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I want my script to read a string either from stdin , if it's piped, or from an argument. So first i want to check if some text is piped and if not it should use an argument as input. My code looks something like this:

value=$(cat) # read from stdin
if [ "$pipe" != "" ]; then #check if pipe is not empty
 #Do something with pipe string
 #Do something with argument string

The problem is when it's not piped, then the script will halt and wait for "ctrl d" and i dont want that. Any suggestions on how to solve this?

Thanks in advance. /Tomas

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you could always read only from stdin. If you want to pass input via command line then you could use your_script <<< 'some string' -- your script will see it as an ordinary input from stdin. –  J.F. Sebastian Dec 3 '13 at 21:24

3 Answers 3

What about checking the argument first?

if (($#)) ; then
     process "$1"
     cat | process

Or, just take advantage from the same behaviour of cat:

cat "$@" | process
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If you only need to know if it's a pipe or a redirection, it should be sufficient to determine if stdin is a terminal or not:

if [ -t 0 ]; then
    # stdin is a tty: process command line
    # stdin is not a tty: process standard input

[ (aka test) with -t is equivalent to the libc isatty() function. The above will work with both something | myscript and myscript < infile. This is the simplest solution, assuming your script is for interactive use.

The [ command is a builtin in bash and some other shells, and since [/test with -tis in POSIX, it's portable too (not relying on Linux, bash, or GNU utility features).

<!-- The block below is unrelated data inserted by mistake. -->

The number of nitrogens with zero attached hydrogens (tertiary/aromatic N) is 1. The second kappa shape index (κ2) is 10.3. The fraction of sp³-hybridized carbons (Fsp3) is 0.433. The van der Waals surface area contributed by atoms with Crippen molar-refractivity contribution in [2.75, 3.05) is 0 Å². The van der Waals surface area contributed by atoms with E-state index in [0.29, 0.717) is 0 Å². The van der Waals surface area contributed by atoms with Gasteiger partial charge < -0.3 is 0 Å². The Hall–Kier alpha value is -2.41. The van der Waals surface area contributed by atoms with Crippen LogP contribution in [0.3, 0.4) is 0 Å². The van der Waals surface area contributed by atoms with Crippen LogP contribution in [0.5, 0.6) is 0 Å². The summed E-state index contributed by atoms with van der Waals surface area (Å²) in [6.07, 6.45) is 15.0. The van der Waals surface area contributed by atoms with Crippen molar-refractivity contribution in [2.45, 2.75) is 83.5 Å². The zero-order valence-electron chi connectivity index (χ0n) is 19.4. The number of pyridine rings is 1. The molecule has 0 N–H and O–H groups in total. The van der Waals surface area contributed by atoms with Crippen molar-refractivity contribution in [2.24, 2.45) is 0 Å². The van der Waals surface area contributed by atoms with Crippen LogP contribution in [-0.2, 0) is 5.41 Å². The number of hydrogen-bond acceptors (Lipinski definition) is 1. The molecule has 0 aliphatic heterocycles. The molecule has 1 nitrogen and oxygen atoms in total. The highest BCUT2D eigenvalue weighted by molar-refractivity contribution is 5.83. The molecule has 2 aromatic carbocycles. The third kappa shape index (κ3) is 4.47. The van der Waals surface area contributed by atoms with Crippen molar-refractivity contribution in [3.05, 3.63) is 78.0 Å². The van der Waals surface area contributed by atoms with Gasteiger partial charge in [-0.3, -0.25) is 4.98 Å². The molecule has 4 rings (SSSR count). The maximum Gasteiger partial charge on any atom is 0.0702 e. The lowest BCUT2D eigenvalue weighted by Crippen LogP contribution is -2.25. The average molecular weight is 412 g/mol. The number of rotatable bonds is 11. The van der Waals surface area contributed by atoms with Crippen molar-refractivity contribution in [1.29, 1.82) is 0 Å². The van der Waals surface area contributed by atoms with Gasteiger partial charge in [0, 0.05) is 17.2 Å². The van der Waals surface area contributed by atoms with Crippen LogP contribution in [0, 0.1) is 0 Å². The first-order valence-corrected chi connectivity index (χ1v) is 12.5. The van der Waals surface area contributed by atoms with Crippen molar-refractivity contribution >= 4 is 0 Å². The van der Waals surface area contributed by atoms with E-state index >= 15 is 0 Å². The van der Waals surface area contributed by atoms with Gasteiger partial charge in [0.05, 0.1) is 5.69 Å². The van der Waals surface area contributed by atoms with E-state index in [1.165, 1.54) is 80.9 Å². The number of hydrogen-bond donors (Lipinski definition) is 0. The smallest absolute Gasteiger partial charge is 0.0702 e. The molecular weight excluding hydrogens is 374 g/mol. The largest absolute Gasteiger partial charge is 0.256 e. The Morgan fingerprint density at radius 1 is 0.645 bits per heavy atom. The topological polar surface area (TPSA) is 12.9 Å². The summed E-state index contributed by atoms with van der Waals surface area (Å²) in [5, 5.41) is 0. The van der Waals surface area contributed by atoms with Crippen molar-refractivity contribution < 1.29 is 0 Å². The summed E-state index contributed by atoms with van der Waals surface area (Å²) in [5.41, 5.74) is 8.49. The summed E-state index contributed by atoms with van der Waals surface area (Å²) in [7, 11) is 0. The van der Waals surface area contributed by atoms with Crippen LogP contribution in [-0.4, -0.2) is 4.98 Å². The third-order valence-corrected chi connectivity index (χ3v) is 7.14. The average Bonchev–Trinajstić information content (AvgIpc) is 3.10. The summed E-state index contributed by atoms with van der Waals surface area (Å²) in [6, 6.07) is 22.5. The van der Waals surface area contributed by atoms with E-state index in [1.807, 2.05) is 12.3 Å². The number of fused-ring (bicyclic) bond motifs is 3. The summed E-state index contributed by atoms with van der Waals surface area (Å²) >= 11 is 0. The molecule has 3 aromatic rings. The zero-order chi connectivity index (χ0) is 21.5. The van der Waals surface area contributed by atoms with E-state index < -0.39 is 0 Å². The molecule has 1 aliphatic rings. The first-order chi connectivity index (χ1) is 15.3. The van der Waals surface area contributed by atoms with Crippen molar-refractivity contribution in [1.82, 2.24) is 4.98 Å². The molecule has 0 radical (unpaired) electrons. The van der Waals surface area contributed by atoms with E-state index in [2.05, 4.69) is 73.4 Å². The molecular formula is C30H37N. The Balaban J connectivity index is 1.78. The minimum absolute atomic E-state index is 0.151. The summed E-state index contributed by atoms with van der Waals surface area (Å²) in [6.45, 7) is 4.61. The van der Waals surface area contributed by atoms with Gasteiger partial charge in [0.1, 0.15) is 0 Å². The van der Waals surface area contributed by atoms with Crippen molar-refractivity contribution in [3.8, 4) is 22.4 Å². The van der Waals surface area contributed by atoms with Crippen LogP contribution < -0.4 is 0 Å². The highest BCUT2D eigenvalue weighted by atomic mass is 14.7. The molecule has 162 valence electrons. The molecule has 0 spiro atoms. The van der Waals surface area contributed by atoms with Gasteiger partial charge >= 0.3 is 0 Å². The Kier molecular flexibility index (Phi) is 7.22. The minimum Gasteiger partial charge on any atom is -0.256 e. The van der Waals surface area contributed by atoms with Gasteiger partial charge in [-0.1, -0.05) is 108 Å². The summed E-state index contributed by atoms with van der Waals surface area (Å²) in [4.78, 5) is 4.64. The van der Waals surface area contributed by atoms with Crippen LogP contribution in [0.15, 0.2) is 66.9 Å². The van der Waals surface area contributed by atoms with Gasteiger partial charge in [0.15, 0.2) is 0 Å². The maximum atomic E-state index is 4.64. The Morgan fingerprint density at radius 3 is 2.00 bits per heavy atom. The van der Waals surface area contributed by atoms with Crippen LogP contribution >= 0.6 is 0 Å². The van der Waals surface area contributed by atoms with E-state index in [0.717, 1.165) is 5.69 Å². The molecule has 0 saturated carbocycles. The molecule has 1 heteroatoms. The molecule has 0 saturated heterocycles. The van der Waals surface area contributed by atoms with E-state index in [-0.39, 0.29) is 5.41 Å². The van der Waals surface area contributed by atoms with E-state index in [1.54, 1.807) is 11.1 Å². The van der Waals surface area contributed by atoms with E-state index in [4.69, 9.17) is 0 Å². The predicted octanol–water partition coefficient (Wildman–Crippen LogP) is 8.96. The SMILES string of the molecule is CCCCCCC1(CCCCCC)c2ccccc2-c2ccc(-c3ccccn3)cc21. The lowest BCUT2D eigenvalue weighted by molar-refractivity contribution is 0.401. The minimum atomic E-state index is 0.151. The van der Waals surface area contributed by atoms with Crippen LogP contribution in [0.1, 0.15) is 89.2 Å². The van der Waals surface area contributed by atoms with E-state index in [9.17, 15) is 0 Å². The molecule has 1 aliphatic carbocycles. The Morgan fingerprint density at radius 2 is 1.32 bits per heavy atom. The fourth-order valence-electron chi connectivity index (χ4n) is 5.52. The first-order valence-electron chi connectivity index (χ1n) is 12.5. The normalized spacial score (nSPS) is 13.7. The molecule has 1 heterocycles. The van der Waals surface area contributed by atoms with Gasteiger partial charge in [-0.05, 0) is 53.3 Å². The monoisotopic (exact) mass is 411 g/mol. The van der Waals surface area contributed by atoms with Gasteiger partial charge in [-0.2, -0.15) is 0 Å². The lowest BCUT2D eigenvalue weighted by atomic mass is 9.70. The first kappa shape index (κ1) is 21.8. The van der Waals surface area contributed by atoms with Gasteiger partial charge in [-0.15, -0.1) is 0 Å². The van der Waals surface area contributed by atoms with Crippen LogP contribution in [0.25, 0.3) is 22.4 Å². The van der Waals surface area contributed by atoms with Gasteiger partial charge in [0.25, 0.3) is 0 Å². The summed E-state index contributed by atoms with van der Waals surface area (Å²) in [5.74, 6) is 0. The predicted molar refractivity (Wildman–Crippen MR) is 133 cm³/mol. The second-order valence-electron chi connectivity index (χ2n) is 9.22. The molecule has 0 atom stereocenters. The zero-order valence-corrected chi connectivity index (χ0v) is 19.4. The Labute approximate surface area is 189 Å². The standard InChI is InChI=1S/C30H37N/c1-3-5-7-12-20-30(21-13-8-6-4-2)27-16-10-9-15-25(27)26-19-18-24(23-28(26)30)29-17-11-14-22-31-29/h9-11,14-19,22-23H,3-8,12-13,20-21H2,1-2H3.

There's one edge case, test -t also returns false if the file descriptor is invalid, but it would take some slight adversity to arrange that. test -e will detect this, though assuming you have a filename such as /dev/stdin to use.

The POSIX tty command can also be used, and handles the adversity above. It will print the tty device name and return 0 if stdin is a terminal, and will print "not a tty" and return 1 in any other case:

if tty >/dev/null ; then
    # stdin is a tty: process command line
    # stdin is not a tty: process standard input

(with GNU tty, you can use tty -s for silent operation)

A less portable way, though certainly acceptable on a typical Linux, is to use GNU stat with its %F format specifier, this returns the text "character special file", "fifo" and "regular file" in the cases of terminal, pipe and redirection respectively. stat requires a filename, so you must provide a specially-named file of the form /dev/stdin, /dev/fd/0, or /proc/self/fd/0, and use -L to chase symlinks:

stat -L -c "%F" /dev/stdin

This is probably the best way to handle non-interactive use (since you can't make assumptions about terminals then), or to detect an actual pipe (FIFO) distinct from redirection.

There is a slight gotcha with %F in that you cannot use it to tell the difference between a terminal and certain other device files, for example /dev/zero or /dev/null which are also "character special files" and might reasonably appear. An unpretty solution is to use %t to report the underlying device type (major, in hex), assuming you know what the underlying tty device number ranges are... and that depends on whether you're using BSD style ptys or Unix98 ptys, or whether you're on the actual console, among other things. In the simple case %t will be 0 though for a pipe or a redirection of a normal (non-special) file.

More general solutions to this kind of problem are to use bash's read with a timeout (read -t 0 ...) or non-blocking I/O with GNU dd (dd iflag=nonblock).

The latter will allow you to detect lack of input on stdin, dd will return an exit code of 1 if there is nothing ready to read. However, these are more suitable for non-blocking polling loops, rather than a once-off check: there is a race condition when you start two or more processes in a pipeline as one may be ready to read before another has written.

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It's easier to check for command line arguments first and fallback to stdin if no arguments. Shell Parameter Expansion is a nice shorthand instead of the if-else:

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